Strawberry Varieties

Introduction to the Strawberry Varieties Page

If you have decided to plant strawberries and need help sorting through the myriad of strawberry varieties to pick the right one for you, you’ve come to the right spot! Ever since the Garden Strawberry began to dominate the commercial strawberry industry (see the history section on the Strawberry Plant page for more details), a concerted effort to breed a better strawberry has occurred. Organizations in North America, Europe, and Australia have led the charge. As a result, new and improved strawberry varieties are developed and released almost yearly.

So, which strawberry variety is right for you, your needs, your location? Of course, it depends on several factors. This page is designed to help you consider all your options and pick one or more strawberry varieties that will perform well for you. If you have already settled on a variety, compare prices for your chosen cultivar at the Buy Strawberry Plants page.  You can also find a directory of plant suppliers at our Strawberry Plants for Sale page.  Or, you can find strawberry seed suppliers at our Strawberry Seeds page.  Whichever strawberry varieties you select, be sure to reference the Growing Strawberries page for help maximizing your strawberry yield!

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Recommended Strawberry Varieties by State

recommended strawberry varieties by stateIf you have landed on Strawberry Plants .org looking for guidance regarding planting or growing strawberries, you are in the right place.  Many people come here looking for advice on which specific strawberry variety they should plant in their respective states.  Well, as one might expect, there are a lot of different climates and growing conditions out there.  Each of the United States has its own unique general soil composition, rainfall, and weather patterns.

Consequently, any given strawberry plant variety is likely to do better in one specific region than other regions.  While some cultivars are able to adapt to many environments, others have been bred to be highly productive in a relatively narrow climate range.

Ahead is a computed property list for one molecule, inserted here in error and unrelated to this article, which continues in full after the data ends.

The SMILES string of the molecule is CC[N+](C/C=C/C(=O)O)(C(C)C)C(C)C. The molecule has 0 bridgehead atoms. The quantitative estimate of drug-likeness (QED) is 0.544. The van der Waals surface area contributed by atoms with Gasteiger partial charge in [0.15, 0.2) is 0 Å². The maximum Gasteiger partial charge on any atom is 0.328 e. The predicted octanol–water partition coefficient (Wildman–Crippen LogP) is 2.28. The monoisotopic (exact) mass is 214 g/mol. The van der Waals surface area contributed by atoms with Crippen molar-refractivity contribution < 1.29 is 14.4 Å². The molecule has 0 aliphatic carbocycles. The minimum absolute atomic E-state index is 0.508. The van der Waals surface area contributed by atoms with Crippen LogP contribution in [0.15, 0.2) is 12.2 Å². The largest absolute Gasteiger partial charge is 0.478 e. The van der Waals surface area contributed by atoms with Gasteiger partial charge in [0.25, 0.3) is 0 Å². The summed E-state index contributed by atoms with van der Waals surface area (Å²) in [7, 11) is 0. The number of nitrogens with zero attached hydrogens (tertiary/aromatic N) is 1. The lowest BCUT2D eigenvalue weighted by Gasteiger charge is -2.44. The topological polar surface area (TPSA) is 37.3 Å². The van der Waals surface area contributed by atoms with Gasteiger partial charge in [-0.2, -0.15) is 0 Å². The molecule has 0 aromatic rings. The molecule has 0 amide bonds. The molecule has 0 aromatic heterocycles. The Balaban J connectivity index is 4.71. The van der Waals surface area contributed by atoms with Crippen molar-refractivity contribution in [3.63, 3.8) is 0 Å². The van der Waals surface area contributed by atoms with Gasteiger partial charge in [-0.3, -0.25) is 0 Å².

This guide is a state-by-state list of strawberry varieties that do well in each state.  Once you find your state and a prospective variety for your own garden, you can check the Strawberry Varieties page for more information or go to the Buy Strawberry Plants page to order them directly from an online nursery.  If you have a specific nursery from which you would like to order, see if they offer your chosen variety by looking them up in the Strawberry Plants for Sale directory.  Without further ado, here are the best strawberry varieties for each state:

Read moreRecommended Strawberry Varieties by State

Buy Strawberry Plants

buy strawberry plantsThere are countless thousands of online merchants these days, and they sell every imaginable product, item, thingamajig, and plant.  Of course, you can buy strawberry plants online these days too.  In fact, there are a host of sellers of strawberry plants just waiting for you to hit their homepage.  Well, do you want to know where to buy strawberry plants?  Look no further.  You can use this page to purchase strawberry plants according to the specific variety or varieties you want at the best possible price.  The work has been done for you!  Just click the name of the strawberry variety in the table below for which you are looking, and you will jump to a table listing all the known merchants who offer that variety of strawberry plants for sale.

How to Use the Buy Strawberry Plants Page

where to buy strawberry plants onlineTo make the most of this directory, you need to know which type of strawberry you need and which cultivar you want.  To understand the differences, and to get an idea of varieties that will work for you and your circumstances, first visit the Strawberry Varieties page.  If you don’t care much about learning the specifics, you can go with one or two of the Recommended Strawberry Varieties for Your Location.  Once you know what you are looking for, come back here and find the best price for strawberry plants by comparing prices for each and every variety you want.  Once you find a nursery, farm, or supplier with whom you are comfortable doing business, you can find all the varieties they offer by looking them up in the Strawberry Plants for Sale directory (they are in alphabetical order).

Read moreBuy Strawberry Plants

Popular Strawberry Varieties

popular strawberry varietiesIf you are looking for guidance on which strawberry varieties will grow well where you live, you have come to the right place.  Strawberry Plants .org has numerous resources that will help you find whatever it is that you need, as long as it is related to strawberries or strawberry plants.  One of the most common problems a gardener encounters is finding an appropriate strawberry cultivar.

There are numerous strawberry varieties in existence.  Finding the right one for your conditions can be difficult.  The best place to start is likely to find which varieties are recommended for your state (see the recommended strawberry varieties page).  But, if you want to just go with the flow, the varieties listed below are the most popular varieties offered by nurseries selling strawberry plants directly to the public.

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The Archer Strawberry Variety